Children adore bunk beds, but they are not the best solution for limited space. They feel like they are on an adventure, they tend to fight over who sleeps on top and who sleeps on the bottom bunk! If this is the only solution for the space that you have, make sure that the children interchange where they sleep regularly. Sleeping on the lower bunk gives a feeling of being under pressure and being in a cave. To soften this effect, consider painting the "ceiling" of the upper bunk a light color to give an impression of more space for the child who sleeps on the lower bunk. The bed should have its headboard against a solid wall, with the ability to walk around each side of the bed. Try not to push the bed up against one wall or use under the bed storage. We need the chi to circulate under and around the bed freely, bringing healthy, vibrant chi to your child.

If two children share the same bedroom, try to create some form of separation to allow them to personalize and individualize their own area of the room. Designate a specific spot for each child such as a dresser, shelf, closet, or table. This will help identify each child's chi and teach them respect for other people's belongings. Children, just like adults, all need their own space. Sleeping under skylights, beams and shelves loaded up with books and puzzles is certainly not ideal. The pressure from above can give them headaches and disturb their night's rest.

EMF’s (electromagnetic frequencies) are unforgiving energies emitted by electronic devices. They also decrease the body’s production of melatonin, which is a hormone that regulates your sleeping patterns and moods.   Arrange furniture so that your child’s body is at least 2 feet away from electronics such as computer, televisions, or gaming equipment. Better yet, store them in an armoire and close the doors during sleeping hours.  In addition, television and computer screens are reflective surfaces and follow the same Feng Shui guidelines as mirrors. We prefer not to have mirrors in bedrooms, as they create yang energy, making the room too active. Additionally, if the mirror reflects them in the bed, they can become startled if waking up in the middle of the night. This will make them feel unsettled and once again will opt for the cozy comfort of squeezing between mommy and daddy.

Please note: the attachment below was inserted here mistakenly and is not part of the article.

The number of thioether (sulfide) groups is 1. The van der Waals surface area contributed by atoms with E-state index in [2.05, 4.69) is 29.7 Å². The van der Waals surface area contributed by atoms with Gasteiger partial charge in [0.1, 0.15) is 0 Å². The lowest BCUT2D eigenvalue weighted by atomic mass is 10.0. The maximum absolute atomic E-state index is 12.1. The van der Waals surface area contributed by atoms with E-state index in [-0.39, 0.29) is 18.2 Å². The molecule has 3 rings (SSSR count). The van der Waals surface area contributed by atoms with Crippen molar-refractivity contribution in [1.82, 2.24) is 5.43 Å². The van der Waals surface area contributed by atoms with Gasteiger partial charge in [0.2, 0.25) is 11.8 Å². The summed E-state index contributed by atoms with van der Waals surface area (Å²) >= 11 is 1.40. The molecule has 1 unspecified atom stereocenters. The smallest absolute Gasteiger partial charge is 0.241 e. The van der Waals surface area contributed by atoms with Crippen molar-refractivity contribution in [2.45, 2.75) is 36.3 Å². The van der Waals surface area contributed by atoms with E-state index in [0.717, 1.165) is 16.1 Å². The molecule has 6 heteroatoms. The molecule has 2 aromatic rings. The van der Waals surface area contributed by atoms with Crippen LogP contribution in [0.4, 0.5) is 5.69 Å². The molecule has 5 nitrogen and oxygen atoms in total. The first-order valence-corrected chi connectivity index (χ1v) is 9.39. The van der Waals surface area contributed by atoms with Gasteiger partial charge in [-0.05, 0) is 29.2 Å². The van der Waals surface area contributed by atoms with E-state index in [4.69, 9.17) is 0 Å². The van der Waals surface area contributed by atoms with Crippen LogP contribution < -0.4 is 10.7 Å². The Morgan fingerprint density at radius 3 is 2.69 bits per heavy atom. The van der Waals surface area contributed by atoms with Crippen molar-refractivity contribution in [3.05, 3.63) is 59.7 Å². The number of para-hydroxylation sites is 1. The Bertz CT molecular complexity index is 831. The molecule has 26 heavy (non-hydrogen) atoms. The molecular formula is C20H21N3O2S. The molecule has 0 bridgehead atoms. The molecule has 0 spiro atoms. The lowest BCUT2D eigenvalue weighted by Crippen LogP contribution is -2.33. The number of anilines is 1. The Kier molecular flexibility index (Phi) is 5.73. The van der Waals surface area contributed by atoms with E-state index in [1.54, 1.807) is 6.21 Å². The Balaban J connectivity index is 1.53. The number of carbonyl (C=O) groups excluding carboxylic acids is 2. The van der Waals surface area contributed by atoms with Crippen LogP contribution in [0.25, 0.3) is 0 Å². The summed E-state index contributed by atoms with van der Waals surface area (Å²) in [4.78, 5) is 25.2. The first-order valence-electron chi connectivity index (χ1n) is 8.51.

Look at what your child sees every day.  A happy family photo visible from the child's bed is comforting to see before they fall asleep and when they awaken.  It reminds them they are part of a happy family when they are alone in their room.  Posters of kittens, puppies and favorite cartoon characters are non-threatening and comforting for the little ones.  Get to know the subliminal meaning behind the images in your teenager's room and play down any cool "negatives".

If your child is having an issue with focus or concentration, try to have their back to a wall when they are studying. This allows the child to have support so that he can sit there and study longer rather than a short attention span.

Make sure that nothing prickly, piercing or pointed is directed towards their desk chair or the bed. Even a poster with arrows or airplanes with weapons pointing towards them can create some unhealthy energy. Also, put the action figures and stuffed animals away at night. Children do need a place to store their stuff to keep clutter under control. If a child's bedroom is also their study room, they won't be able to focus surrounded by a lot of clutter because clutter is "eye noise".

Creating a comfortable, harmonious bedroom makes for a good night’s rest.  And a good night’s rest makes for a refreshed, healthy child.

www.balancedlivinginc.com